Mujaddara is a Lebanese dish, but I’ve also seen it associated with Jordan and Iran. I believe the origins are regional and predate today’s borders, but if you have more info please let me know in the comments below.
This recipe is simple, savory, and an unsuspecting crowd pleaser. The caramelized onions are heaven and the vibrant spices bring the dish to life. Rick houses it.
1 c lentils
1/2 c olive oil
1 t cumin seeds
1/2 t black peppercorns, cracked or whole
3-5 red onions
2 t sea salt
3/4 c brown basmati rice
1/2 t ground cumin
1/2 t cayenne
1″ cinnamon stick
3 c water
2 T pine nuts, toasted (optional)
- Put lentils into a medium saucepan and cover them with about an inch of cold water. Bring it to a boil over medium-high heat, then turn down to a simmer and cook about 20 minutes. Drain and set aside.
- While the lentils cook, heat the oil in a large skillet over medium-high heat for a minute. Add cumin seeds and peppercorns, occasionally shaking the pan until the cumin seeds darken, about one minute.
- Sauté onions and 1/2 t sea salt, stirring often. The onions are done when they’re dark brown in color with slightly crispy edges. This will take about ten minutes.
- With a slotted spoon, move about half of the onions to a tea towel or paper towel-lined plate. These are for garnish.
- Add ground cumin, cayenne, and cinnamon stick and sauté about one minute.
- Add rice, stirring often until some grains start to brown. In quick succession, add the cooked lentils, water, and remaining sea salt and bring to a boil. Turn heat down to a simmer, cover, and cook 30 minutes.
- Keeping the lid on, turn off the heat and allow the rice mixture to steam for about five minutes.
- If using, toast pine nuts in a small skillet over medium-low heat about five minutes.
- Serve rice mixture with the reserved onions, a squeeze of lemon juice, and pine nuts, if using.
Unlike the photo above, make a polished table presentation by filling a mold or small bowl with the dish and flipping it onto a plate.
Enjoy this mujaddara for lunch or dinner, as a side, or as a main course.
Adapted from Lebanese Lentils, Rice and Caramelized Onions.
If you have some leftover oil-packed sun-dried tomatoes from the Magic Tofu Quiche, we’re about to put them to work! This is one of those dishes you keep eating when you’re really full because it’s just so. damn. good.
1 1/4 c water
2 1/4 c vegetable broth, divided
2 c Israeli pearl couscous*
pinch of sea salt
pinch of black pepper
5 T olive oil, divided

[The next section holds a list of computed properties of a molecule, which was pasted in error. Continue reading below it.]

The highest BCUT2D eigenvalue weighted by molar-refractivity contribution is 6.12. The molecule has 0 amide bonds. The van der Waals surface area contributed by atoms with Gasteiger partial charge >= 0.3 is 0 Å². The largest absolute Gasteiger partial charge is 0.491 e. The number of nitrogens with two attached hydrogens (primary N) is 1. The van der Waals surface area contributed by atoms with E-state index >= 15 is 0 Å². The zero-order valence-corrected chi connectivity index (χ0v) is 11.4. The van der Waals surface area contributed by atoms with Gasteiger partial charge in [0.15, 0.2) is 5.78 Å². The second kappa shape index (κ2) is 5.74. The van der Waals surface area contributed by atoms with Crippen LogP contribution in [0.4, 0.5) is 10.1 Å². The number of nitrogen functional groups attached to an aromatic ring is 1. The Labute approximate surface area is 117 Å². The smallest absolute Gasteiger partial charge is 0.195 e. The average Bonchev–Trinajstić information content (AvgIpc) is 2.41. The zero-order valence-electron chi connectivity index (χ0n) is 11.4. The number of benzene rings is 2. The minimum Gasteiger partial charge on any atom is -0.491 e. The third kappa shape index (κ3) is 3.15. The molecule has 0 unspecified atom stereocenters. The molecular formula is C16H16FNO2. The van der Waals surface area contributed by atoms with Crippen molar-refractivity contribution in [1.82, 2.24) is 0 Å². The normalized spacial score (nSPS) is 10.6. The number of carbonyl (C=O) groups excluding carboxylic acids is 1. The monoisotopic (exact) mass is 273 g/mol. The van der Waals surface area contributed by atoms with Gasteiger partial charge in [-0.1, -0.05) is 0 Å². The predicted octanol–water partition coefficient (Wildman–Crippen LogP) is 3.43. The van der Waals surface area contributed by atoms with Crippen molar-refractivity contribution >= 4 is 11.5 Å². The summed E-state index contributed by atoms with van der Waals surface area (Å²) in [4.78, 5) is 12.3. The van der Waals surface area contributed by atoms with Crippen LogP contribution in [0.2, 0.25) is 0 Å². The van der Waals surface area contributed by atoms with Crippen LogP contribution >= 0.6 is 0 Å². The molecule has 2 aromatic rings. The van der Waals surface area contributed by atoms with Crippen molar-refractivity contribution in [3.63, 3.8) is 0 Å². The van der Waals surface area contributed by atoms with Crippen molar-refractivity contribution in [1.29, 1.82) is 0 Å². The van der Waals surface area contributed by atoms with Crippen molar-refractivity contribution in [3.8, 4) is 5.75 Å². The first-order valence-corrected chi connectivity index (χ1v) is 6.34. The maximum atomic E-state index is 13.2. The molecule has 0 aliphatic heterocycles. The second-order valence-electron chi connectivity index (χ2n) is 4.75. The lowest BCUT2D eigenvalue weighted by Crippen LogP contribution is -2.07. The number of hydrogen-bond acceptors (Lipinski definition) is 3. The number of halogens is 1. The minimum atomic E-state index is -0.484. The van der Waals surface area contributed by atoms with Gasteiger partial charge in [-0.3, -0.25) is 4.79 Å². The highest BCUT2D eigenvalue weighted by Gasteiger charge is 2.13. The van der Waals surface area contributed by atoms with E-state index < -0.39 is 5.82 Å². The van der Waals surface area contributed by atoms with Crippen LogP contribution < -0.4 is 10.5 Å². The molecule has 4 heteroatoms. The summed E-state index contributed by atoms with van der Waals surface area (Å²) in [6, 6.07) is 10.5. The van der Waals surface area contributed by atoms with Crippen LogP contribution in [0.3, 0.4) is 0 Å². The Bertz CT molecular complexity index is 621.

1/2 c pine nuts
4 garlic cloves, minced
1 shallot, minced
1/2 c black olives, chopped
1/3 c oil-packed sun-dried tomatoes, drained and chopped
1/4 c fresh flat leaf parsley, chopped
*Israeli pearl couscous is imperative to use in this recipe as regular couscous makes a vastly different dish.
- Bring water and 1 1/4 c of broth to a boil in a saucepan. Stir in couscous, sea salt, and black pepper. Reduce heat to low and simmer until liquid is absorbed, about eight minutes.
- Heat 3 T olive oil in a skillet over medium-high heat. Stir in pine nuts, cooking until pine nuts are toasted and golden brown, about one minute. Remove from heat.
- Heat remaining 2 T olive oil in a saucepan. Cook garlic and shallot until softened, about two minutes.
- Stir in black olives and sun-dried tomatoes and cook until heated through, about two minutes.
- Pour in remaining 1 c broth and bring mixture to a boil. Reduce heat to low and simmer until sauce has reduced, about eight minutes.
- Combine couscous, sauce, pine nuts, and parsley, mixing well.
Adapted from Couscous with Olives and Sun-Dried Tomato.
It’s 4th of July weekend, and you know what goes well with burgers, fireworks, and independence? COLESLAW. Trick all the Ricks in your life and bring this tasty vegan slaw to share at a cook out. Or, make it and keep it all to yourself. This is a judgment free zone.
1 head of green cabbage
1 c organic Vegenaise
2 T coconut milk
2 T white vinegar
2 T cane sugar
1/2 t sea salt
1 t black pepper
1/2 t celery salt
Never underestimate the power of a sad looking carrot in the bottom of your vegetable crisper. It may no longer be a crunchy, raw delight but it can be roasted. It can be baked into a cake. It can be shredded into slaw. It can be born again, honey!
- Shred the cabbage and carrot in a food processor, or chop coarsely by hand.
- In the serving bowl, combine the Vegenaise, milk, vinegar, sugar, sea salt, pepper, and celery salt.
- Stir the cabbage / carrot mixture into the dressing until well combined. Cover and refrigerate if not serving immediately.
Adapted from Cabbage Slaw Recipe.
3 large beets*, peeled and diced
3 T olive oil, divided
3 sweet potatoes*, diced
1 yellow onion, diced
1 t garlic powder
1 t sea salt
1 t black pepper
1 t cane sugar**
*Bonus points if you use rainbow beets and different sweet potatoes. The more color, the better!
**Ditch the sugar to make this recipe paleo.
- Preheat oven to 400ºF.
- In a bowl, toss beets in 1 T olive oil until coated. Distribute evenly on a baking sheet and roast for 15 minutes.
- Rinse the bowl, then toss sweet potatoes, onion, garlic powder, sea salt, pepper, sugar, and 2 T olive oil until coated.
- Mix sweet potato mixture with the beets on the baking sheet. Bake for 20 minutes, stir the mixture, then bake another 25 minutes until all vegetables are tender.
Adapted from Roasted Beets ‘n’ Sweets.